Here's a movie my friend Chuck Salyers recently told me about, a 1990 film by Bernt Capra called "Mindwalk". This is a film about ideas, sort of in the style of My Dinner With Andre, but with content that is more akin to films like Waking Life and What the Bleep Do We Know. If you have an hour and fifty minutes to spare, and are willing to slow yourself down and accept its more peaceful pace, this film is worth watching. It blends together a number of discussions about politics, connectedness, quantum mechanics, and how everything fits together. In other words, it relates very nicely to the generalist's perspective and playful synthesis of seemingly unrelated topics that I'm often playing with in my project.
A direct link to the above video is at http://video.google.com/videoplay?docid=9107401959308808776
One of the things this movie mentions is Systems Theory. This, according to wikipedia is...
an interdisciplinary field of science and the study of the nature of complex systems in nature, society, and science. More specifically, it is a framework by which one can analyze and/or describe any group of objects that work in concert to produce some result. This could be a single organism, any organization or society, or any electro-mechanical or informational artifact."Informational artifact" is an unusual term which ties to a number of my past blogs: if, as some quantum physicists say, Information Equals Reality, then finding ways to visualize the creative processes and hidden connections of our surprisingly Non-Local Universe is the goal of my project. What's the difference, then, between a physical artifact and an informational artifact? They're just two ways of describing the same thing.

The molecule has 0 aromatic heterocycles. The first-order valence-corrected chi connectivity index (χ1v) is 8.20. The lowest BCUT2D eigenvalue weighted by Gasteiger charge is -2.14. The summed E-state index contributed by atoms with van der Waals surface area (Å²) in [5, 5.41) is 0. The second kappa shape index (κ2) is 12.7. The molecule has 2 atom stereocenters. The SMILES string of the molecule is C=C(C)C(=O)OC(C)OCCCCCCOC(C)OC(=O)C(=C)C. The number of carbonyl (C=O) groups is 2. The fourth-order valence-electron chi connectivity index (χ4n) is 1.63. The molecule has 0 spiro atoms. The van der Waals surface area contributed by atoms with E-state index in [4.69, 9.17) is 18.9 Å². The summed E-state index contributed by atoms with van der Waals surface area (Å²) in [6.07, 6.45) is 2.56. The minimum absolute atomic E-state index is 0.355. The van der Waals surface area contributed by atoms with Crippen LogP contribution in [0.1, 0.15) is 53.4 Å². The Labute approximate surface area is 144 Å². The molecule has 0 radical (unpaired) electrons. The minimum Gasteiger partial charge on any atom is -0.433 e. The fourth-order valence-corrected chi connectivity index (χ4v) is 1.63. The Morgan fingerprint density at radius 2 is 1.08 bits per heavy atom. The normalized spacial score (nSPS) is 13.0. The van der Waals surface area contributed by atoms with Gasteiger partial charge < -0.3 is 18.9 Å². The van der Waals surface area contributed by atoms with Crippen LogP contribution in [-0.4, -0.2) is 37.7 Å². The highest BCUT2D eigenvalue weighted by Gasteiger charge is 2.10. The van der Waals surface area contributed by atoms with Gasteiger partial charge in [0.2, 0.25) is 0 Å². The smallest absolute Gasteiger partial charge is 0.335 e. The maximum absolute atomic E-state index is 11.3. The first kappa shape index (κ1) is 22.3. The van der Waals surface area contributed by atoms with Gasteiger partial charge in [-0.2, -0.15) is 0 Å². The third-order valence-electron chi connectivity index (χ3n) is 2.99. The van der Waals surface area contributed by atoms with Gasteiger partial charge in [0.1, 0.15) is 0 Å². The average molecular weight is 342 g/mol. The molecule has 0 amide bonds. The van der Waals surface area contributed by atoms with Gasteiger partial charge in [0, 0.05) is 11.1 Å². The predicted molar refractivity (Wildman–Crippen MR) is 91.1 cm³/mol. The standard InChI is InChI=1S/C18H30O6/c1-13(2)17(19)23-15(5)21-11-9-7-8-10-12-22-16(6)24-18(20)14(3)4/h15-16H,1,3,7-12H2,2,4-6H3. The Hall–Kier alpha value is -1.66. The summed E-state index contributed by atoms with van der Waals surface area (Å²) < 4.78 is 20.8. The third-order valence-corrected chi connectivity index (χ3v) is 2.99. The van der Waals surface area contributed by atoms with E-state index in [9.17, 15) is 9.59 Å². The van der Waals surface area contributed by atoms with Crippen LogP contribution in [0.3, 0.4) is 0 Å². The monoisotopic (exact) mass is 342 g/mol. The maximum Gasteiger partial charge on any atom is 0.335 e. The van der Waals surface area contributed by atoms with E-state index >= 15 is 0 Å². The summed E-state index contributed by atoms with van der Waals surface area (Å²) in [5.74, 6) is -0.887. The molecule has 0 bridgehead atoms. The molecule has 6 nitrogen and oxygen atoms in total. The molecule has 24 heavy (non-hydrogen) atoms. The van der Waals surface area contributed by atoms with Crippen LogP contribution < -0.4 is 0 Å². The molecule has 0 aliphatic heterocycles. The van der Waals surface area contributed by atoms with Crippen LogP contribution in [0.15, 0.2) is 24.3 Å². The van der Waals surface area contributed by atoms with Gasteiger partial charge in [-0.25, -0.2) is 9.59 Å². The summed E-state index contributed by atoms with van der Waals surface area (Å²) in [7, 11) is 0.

In many ways Mindwalk was ahead of its time: what a shame it's never been released on DVD, I think it could develop a substantial following today. The growing feeling of connectedness this movie talks about is certainly much more established now, as like-minded people around the world find a way to share their voices through connections that could hardly have been imagined back in 1990.
Which leads me to the darling of the moment, Twitter. Is tweeting a useful tool for establishing connectedness, adding an immediacy that surpasses even what Google is capable of conveying? Yes, that's one of the promises held within instant distributed communication. Critics of Twitter have always looked askance at this constant stream of 140-character-long tidbits: how can any of us separate out the signal from the noise, the zeitgeist from the inane? My own twitter feed is at www.twitter.com/10thdim, and I've moved it up to near the top of the right hand column here at my blog. As you'll see, I'm not micro-blogging to tell you what I had for breakfast (not that there's anything wrong with that sort of thing!), rather I am trying to make my twitter feed a stream of links and thoughts relevant to my tenth dimension project.
Right at the top of this blog's right hand column you'll see I've added a "Tweet this" button. If you'd like to share my blog with your followers on Twitter, this button works in two different ways: it sends out a very general "this is interesting" tweet if you're looking at my blog's main page, and it creates a much more specific tweet if you are viewing a specific blog entry.